Her gradual discovery of the unhappiness of the world is evident in her writing, through which one can trace an arc of moral and political development. Beginning with the musings on the purpose of human engagements that she had jotted down as a young philosophy student in the 1930s, her changing views on the relationship between morality and politics eventually led her to call vehemently on her fellow citizens to end the French occupation of North Africa in the 1950s and 1960s. She would also come to defend the right of colonial subjects to engage in violent revolt against their occupiers in the name of freedom and national self-determination.
‘I’m swindled’ also implies something else – namely, that life has made me discover the world as it is, that is, a world of suffering and oppression, of undernourishment for the majority of people, things that I didn’t know when I was young and when I imagined that to discover the world was to discover something beautiful. In that respect, too, I was swindled by bourgeois culture, and that’s why I don’t want to contribute to the swindling of others and why I say that I was swindled, in short, so that others aren’t swindled. It’s really also a problem of a social kind. In short, I discovered the unhappiness of the world little by little, then more and more, and finally, above all, I felt it in connection with the Algerian war and when I traveled. (Gobeil 1965: 35)
Her first philosophical essay, “Pyrrhus et Cineas” (1944), did not endorse such a radical political position, but it did contain the germ of an ethical framework that is consistent with the latter. In the essay, the tyrant Pyrrhus advisor, Cineas, ponders the purpose of endless imperial expansion. For, he concludes, at the closing of a day and of a life, one always ends up back where one started: in one’s motherland, alone. She uses this dialogue to set the stage for a discussion about the purpose of undertaking any project whatsoever, given that human finitude is bound to render our projects unsuccessful or, at the very least, incomplete. She defends the importance of human endeavours in spite of their ultimate futility: our finitude is not an obstacle as much as a necessary condition for constructing meaning, since meaning is only possible for mere mortals, rather than gods and archangels. According to de Beauvoir, the latter could never feel the burden of responsibility for their choices because their lives extend into eternity. The capacity for freedom is distinctly human and thus necessarily an expression of human finitude, of the fact that we have a past and a future and that our present will 1 day dissolve in the impalpable instance of our death.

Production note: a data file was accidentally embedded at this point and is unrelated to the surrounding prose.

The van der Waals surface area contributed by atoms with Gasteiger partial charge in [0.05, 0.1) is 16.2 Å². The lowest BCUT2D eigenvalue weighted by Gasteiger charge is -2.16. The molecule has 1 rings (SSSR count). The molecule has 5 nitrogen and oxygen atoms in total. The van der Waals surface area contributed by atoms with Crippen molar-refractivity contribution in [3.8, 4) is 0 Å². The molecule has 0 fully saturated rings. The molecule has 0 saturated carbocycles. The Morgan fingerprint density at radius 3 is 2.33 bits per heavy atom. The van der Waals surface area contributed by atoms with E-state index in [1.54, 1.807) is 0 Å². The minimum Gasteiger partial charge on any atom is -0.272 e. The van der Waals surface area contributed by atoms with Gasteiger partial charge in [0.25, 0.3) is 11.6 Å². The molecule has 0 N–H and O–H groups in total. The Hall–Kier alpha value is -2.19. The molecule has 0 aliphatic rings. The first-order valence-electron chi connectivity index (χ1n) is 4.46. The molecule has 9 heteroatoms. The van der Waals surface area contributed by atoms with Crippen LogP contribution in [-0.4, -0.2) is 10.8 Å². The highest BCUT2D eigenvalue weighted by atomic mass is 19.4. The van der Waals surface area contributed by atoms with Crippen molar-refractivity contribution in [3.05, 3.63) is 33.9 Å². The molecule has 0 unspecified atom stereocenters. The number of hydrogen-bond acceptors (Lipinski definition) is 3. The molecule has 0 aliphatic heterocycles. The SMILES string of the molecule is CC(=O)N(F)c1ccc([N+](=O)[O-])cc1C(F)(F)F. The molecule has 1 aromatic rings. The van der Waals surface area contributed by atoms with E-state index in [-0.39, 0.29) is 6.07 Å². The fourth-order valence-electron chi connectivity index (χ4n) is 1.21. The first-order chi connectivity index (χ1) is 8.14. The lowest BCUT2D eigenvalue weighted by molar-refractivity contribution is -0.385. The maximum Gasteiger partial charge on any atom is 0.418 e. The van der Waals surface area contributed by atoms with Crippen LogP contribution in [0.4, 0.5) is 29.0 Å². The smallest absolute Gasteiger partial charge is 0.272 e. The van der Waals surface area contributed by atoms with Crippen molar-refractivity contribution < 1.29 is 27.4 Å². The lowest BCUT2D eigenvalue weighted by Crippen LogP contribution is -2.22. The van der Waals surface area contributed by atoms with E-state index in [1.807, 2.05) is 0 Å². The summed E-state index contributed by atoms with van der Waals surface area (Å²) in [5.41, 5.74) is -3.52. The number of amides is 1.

The imperialist overtones of the essay were lost on the young philosopher, and she decidedly sides with the imperialist Pyrrhus, goading us on to undertake projects in spite of their ultimate futility, as Pyrrhus did when he invaded Macedonia, Rome, and Thessaly before returning to rest in his imperial courts. At this point, she does not provide a clear criterion for distinguishing “meaningful” from “meaningless” collective political projects, contending only that action is better than inaction. She simply stipulates the importance of throwing oneself into the social world and of action more generally. The essay nonetheless demonstrates a nascent political consciousness that recognises the importance of others in building a meaningful life: in order to construct a truly free life, one must involve others in it and ensure that they have the minimal autonomy necessary to pursue collective actions. That is to say, one must be attuned to the miseries and strivings of others.